This is the first film I saw at Toronto (2011), and it's one of the best films I've seen in a very long time. There's no way it could be improved, and I hope everyone will go and see it. Yes, it's that good.
Before I go any further, I should point out that this is a silent film, in black and white, and if you let that put you off, you're a doofus. It opens in 1927, at the premiere of the new film starring Georg Valentin, a dead ringer for Douglas Fairbanks. He may be slightly past his prime, but he swashbuckles like nobody's business and women swoon at his feet. One such is Peppy Miller, an ingenue who wants to make it in the film world, and as her career takes off, George's is derailed by the coming of sound, which he dismisses as a flash in the pan. But as we know, sound came, and silents vanished, and the film tells what happens to George and Peppy.
Summarised like that, it sound slightly stale and predictable, but the charm of the film is the energy with which the whole thing is constructed. Put it this way, it deserves to be mentioned in the same breath as Singin' In The Rain, the best ever film about silent movies. And where SITR had colour, singing, dancing and dialogue, The Artist achieves its magic without the help of any of those. But director Michel Hazanavicius (no, I hadn't heard of him, either) has such a passion for cinema, both past and present, that he draws us into this world which he mirrors so lovingly and convincingly. What's so wonderful is that we are made to care about these people, who never speak, and act in ways which are oldfashioned and even artificial. And did I mention there's a dog that steals every scene its in; plus John Goodman and James Cromwell (the farmer in Babe).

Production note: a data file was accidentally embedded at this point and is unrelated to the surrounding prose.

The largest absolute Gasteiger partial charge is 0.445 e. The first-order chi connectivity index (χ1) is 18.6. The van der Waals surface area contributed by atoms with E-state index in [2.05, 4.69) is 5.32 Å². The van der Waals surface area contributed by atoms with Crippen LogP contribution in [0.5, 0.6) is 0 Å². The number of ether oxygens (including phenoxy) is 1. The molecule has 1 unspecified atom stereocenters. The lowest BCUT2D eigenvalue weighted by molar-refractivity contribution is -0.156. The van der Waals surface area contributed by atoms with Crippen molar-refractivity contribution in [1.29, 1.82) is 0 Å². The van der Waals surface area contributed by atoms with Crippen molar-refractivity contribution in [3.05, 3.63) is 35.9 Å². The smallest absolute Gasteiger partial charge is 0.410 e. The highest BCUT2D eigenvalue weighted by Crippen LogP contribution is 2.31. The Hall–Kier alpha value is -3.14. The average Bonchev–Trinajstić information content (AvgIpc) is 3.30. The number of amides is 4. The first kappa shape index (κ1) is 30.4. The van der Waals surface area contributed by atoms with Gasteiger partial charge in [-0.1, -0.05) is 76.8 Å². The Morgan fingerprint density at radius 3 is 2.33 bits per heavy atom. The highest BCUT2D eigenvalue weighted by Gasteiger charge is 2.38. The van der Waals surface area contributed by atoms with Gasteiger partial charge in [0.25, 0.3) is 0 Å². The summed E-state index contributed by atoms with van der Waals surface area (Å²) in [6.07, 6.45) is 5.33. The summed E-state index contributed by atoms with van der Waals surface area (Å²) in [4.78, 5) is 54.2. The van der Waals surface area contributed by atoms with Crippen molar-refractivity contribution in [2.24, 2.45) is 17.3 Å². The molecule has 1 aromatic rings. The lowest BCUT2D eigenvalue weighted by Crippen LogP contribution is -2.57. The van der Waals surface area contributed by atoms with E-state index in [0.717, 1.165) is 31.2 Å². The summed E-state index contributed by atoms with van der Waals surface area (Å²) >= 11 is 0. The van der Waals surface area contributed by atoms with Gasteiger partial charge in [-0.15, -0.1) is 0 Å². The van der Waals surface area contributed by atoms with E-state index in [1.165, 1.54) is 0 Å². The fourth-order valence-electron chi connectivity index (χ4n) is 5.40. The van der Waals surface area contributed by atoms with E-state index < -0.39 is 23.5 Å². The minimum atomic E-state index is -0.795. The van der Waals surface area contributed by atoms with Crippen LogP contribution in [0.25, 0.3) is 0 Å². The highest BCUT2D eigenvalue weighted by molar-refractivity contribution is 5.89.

I'm deliberately not telling you any more than you need to know, because part of the charm of the film are the surprises that crop up periodically, but I do insist on you going to see it. I don't give many new films 9 out of 10, but that's the only way in which I can convey quite how much I loved this film.
Content kindly supplied by Phil Raby from the excellent
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